Danzhai's poverty alleviation project has attracted attention from US researchers.
Antonio M. Bento, a professor and director of the Center for Sustainability Solutions at the University of Southern California (USC), is one of them.
In late May, Bento brought his students to Danzhai to learn about its poverty alleviation programs. He was quite impressed by the work in Danzhai.
"In my own work as a researcher, when we think about poverty alleviation, we often think of projects related to poverty alleviation being primarily led by the government, and often by the government alone. So I think what Wanda brings to the table is what I would call 'private solutions to poverty alleviation,' because one way to create a robust poverty alleviation model is by believing in the power of the economy and markets," he told the Global Times in an e-mail.
Bento said that one of the strengths of the Danzhai model is that it doesn't lift people from poverty by just giving them money, but by providing them with the jobs they need to make money themselves.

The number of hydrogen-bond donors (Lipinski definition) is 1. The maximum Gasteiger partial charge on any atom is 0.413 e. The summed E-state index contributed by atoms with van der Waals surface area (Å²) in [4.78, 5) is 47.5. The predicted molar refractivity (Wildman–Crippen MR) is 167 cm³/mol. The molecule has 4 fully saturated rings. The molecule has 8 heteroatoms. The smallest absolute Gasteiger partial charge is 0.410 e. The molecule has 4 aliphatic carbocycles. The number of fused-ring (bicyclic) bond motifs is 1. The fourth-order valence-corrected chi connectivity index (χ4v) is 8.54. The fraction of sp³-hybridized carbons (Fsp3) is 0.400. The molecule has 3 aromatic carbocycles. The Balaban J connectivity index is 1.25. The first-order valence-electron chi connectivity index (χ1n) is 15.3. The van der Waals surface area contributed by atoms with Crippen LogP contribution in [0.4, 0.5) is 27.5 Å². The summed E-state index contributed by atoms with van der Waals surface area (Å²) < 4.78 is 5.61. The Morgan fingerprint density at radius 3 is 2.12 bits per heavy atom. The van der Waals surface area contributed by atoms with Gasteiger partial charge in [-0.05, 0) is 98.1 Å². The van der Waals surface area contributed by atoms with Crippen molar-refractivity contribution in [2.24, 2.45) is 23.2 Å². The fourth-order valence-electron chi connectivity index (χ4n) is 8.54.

He noted that in the US income transfers are a very common way to deal with poverty, which is to use the tax system or other types of polices to transfer income to individuals.
"When I look in the US society, for example, much of the tension that existed around 2016 Presidential Elections was really the failure of the US society to come up with a vision for rural America. Under the lack of vision for rural America, the only way to deal with poverty in rural America was essentially by buying people out, by giving them cash transfers," Bento said, noting that by providing cash transfers, the government is actually not giving individuals a way to get out of poverty, because it will have to continue to subsidize them.
Justin Dewaele, a graduate student at USC studying urban policy who went with Bento to the village, said that he found it a pity that many people in the West disregard China's economic development models out of hand.
He said people should keep an open mind when trying to find solutions to complicated issues like poverty and rural development.
He said he intends to tell his friends that Danzhai has many creative models which have not been thought about carefully in the US, especially in the way that local culture is protected and promoted.